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  Bookends: Dan Davidson

The Pillars Of The Earth

Reviewed: March 25, 2009
By: Ken Follett
Publisher: Signet Books
983 pages, $8.99

Pillars of the Earth seems like a most unlikely novel for Ken Follett to have written. He agrees with this assessment by the way. It appeared in 1989 after the author had had a run of successful thrillers, beginning with Eye of the Needle, a World War II spy story. These had taut, fast moving plots and a limited time frame. Most of his books had been either 20th century historical or contemporary thrillers, so this novel, set in the Middle Ages, following the lives of most of its characters over many decades, was a departure for him.

It worked out well, as the book has been in print continuously ever since and is currently available in hardcover, paperback, audiobook and deluxe editions. It apparently inspired him to write several other books set in historical periods, particularly the 18th and 19th centuries and, in 2007, he finally produced a sequel called World Without End, following the lives of some of the descendants of the original book, but set 200 years later.

I like Follett’s books and have read and reviewed a number of them over the years. but I had avoided this one until last fall, when a tour of the United Kingdom took me through a number of cathedrals, and when reading an e-book edition of the book seemed a pleasant way to spend the time during a couple of drizzly days on the tour bus.

The building of cathedral churches is a painstaking business that requires decades, at the very least, to accomplish. This is why Tom Builder, an itinerant stone mason, is so hoping to find one to work on when first we meet him. Getting hired for such a project would pretty much set him up for life, guarantee the security of his little family, and lift them from starvation and poverty. We spend enough time with Tom, his wife and children to learn just how bad life can be. Recently fired from a reasonable commission with the prosperous Hamleigh family, the Builders eventually stumble into the village of Kingsbridge, where they find refuge. Before this however, Agnes has died in childbirth; Tom and his children have no way to feed and care for the baby and so they leave him with his mother’s body, where he is found by Prior Philip, who heads a small monastery under the rule of Kingsbridge.

Philip and his brother, Francis, were rescued by monks years earlier after their parents were slaughtered during the civil wars that routinely marked the succession struggles of this period. They grew up devoted to the church and each, in his own way, prospers there. Francis takes a political path within the church, becoming aid to a series of powerful clerics. Philip becomes a Prior, and eventually succeeds to the head of the decrepit Kingsbridge.

In the months after Agnes’ death, Tom meets Ellen and her boy, Jack, and the two families are informally merged before they come to Kingsbridge, an arrangement which will cause them trouble later on. Ellen’s history, and the tragedy that led to her living as an outlaw in the forest, is part of a great secret that has been kept by certain powerful men who feature in this story.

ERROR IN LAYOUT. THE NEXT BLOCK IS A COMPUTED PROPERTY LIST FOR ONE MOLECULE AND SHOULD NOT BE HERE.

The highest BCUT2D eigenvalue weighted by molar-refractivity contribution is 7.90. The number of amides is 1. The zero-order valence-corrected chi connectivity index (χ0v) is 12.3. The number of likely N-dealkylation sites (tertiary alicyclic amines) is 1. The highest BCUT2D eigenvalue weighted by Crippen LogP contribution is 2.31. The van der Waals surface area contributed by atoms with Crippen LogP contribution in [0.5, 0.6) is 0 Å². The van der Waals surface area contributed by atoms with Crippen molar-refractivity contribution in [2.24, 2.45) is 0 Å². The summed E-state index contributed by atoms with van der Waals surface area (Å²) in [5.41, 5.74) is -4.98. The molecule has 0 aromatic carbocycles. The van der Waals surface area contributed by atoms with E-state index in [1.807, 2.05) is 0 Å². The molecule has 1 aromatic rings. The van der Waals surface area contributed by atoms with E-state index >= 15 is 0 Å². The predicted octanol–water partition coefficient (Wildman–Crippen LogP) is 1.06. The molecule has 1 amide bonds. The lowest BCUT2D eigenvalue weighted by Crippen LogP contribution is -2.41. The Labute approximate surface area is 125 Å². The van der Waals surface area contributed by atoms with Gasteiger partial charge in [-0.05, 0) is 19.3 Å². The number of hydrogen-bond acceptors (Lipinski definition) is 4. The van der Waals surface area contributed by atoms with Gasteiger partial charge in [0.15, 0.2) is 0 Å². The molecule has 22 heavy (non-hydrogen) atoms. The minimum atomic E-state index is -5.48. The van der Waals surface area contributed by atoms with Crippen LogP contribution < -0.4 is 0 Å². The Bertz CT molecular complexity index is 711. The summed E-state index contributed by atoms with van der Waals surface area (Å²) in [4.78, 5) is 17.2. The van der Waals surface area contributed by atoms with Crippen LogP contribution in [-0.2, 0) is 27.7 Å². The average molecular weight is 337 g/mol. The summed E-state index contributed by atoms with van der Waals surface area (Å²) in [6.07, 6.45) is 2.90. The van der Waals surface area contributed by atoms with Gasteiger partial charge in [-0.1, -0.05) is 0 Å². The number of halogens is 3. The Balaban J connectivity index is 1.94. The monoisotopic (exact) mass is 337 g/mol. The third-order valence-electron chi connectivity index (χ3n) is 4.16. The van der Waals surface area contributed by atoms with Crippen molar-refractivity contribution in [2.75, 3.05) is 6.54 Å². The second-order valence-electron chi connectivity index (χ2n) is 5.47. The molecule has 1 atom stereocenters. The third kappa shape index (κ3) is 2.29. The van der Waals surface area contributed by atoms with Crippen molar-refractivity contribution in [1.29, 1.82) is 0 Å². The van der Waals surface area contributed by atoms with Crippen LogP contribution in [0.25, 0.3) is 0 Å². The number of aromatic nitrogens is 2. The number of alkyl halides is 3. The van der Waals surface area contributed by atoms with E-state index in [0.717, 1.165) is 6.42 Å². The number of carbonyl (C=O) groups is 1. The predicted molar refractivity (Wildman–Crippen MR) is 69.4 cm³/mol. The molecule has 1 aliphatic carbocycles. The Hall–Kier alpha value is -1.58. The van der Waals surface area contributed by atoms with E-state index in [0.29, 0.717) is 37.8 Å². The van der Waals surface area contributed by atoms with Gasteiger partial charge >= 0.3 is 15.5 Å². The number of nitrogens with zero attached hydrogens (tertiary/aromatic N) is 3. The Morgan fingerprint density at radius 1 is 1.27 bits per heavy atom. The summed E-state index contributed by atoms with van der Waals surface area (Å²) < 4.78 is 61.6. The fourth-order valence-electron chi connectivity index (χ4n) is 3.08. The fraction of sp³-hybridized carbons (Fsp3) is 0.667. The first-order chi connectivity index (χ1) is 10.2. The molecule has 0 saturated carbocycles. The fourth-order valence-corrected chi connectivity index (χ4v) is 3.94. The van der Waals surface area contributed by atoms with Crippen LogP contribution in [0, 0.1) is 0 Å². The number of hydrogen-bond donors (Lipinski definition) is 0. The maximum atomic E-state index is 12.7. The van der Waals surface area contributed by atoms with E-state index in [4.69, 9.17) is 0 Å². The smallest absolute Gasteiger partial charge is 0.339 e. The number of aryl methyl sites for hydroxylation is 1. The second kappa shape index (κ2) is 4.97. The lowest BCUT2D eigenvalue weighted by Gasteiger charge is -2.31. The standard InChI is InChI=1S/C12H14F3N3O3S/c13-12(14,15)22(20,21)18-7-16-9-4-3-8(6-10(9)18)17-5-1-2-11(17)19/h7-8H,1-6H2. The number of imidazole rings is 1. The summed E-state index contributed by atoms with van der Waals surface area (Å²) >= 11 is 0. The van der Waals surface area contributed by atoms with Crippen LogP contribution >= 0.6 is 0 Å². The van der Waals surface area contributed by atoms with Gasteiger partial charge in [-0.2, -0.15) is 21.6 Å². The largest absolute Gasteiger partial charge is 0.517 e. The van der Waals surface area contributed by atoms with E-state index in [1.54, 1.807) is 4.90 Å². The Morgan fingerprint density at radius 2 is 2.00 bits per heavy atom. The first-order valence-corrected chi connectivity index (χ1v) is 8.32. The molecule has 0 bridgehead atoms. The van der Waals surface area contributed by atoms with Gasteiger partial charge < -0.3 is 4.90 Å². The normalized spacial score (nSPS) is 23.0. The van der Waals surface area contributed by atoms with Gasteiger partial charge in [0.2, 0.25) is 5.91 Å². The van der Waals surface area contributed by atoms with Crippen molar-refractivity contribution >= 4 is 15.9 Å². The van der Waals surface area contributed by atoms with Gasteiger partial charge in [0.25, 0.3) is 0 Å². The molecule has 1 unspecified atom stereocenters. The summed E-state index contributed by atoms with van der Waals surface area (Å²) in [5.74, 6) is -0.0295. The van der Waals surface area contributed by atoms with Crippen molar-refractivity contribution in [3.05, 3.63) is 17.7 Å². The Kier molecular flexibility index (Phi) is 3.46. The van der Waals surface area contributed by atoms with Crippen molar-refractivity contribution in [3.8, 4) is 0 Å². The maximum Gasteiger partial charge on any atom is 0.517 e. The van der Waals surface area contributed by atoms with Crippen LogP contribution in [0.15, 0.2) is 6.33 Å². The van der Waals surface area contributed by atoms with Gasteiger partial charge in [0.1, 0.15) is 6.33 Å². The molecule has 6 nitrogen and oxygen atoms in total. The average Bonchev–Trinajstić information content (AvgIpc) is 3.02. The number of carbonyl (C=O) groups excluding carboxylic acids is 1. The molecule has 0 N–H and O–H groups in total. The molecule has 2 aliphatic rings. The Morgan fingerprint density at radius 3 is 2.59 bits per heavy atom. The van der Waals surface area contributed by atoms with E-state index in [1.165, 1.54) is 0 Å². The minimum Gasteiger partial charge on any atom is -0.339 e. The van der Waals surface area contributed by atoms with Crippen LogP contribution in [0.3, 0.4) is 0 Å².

When the existing church at Kingsbridge burns, Tom is on hand to help plan its rebuilding and, over many years, he passes on the skills of his trade to both his natural and his adopted sons.

Unknown to almost everyone but Tom, his abandoned baby, Jonathan, is being raised by the monks of the town, where Prior Philip has become the man in charge as a result of his reformation of his first posting. Philip wants only to make his monastery a place where God’s work is done, but he is caught up in the political machinations of his immediate superior, Bishop Waleran Bigod.

The England of the mid 12th century is a dangerous place. Allegiances between houses competing for the throne lead to a time called the Anarchy. This competition destroys the leadership of the house of Bartholomew, giving that lord;s lands and titles to the competing house of Hamleigh. Survivors of that house, Aliena and Richard, make their way to Kingsbridge, where she defies convention and gender, with Philip’s help, and becomes a power in the wool trade, leading to the increasing importance of Kingsbridge as a commercial as well as a religious center.

This haas a cost, as it attracts the attention of William Hamleigh, whose marriage proposal she had rejected years earlier. Since the enhancement of Kingsbridge cuts into the economy of his holdings, William take a blood toll of vengeance using the Anarchy as his excuse.

The threads of these plots interweave beautifully for decades, culminating in an actual historical event: the assassination of Archbishop Thomas a Becket at the hands of Henry II’s nights, some years after Henry secured the throne for his line.

Pillars of the Earth is not a book for impatient readers. If you need something quick, try a different Follett novel. This one does repay the time it takes. For those who like it and want to know more, his website has a lot of neat material, including a series of illustrations from the deluxe edition which show the transition from Romanesque to Gothic church architecture which is at the heart of the book.

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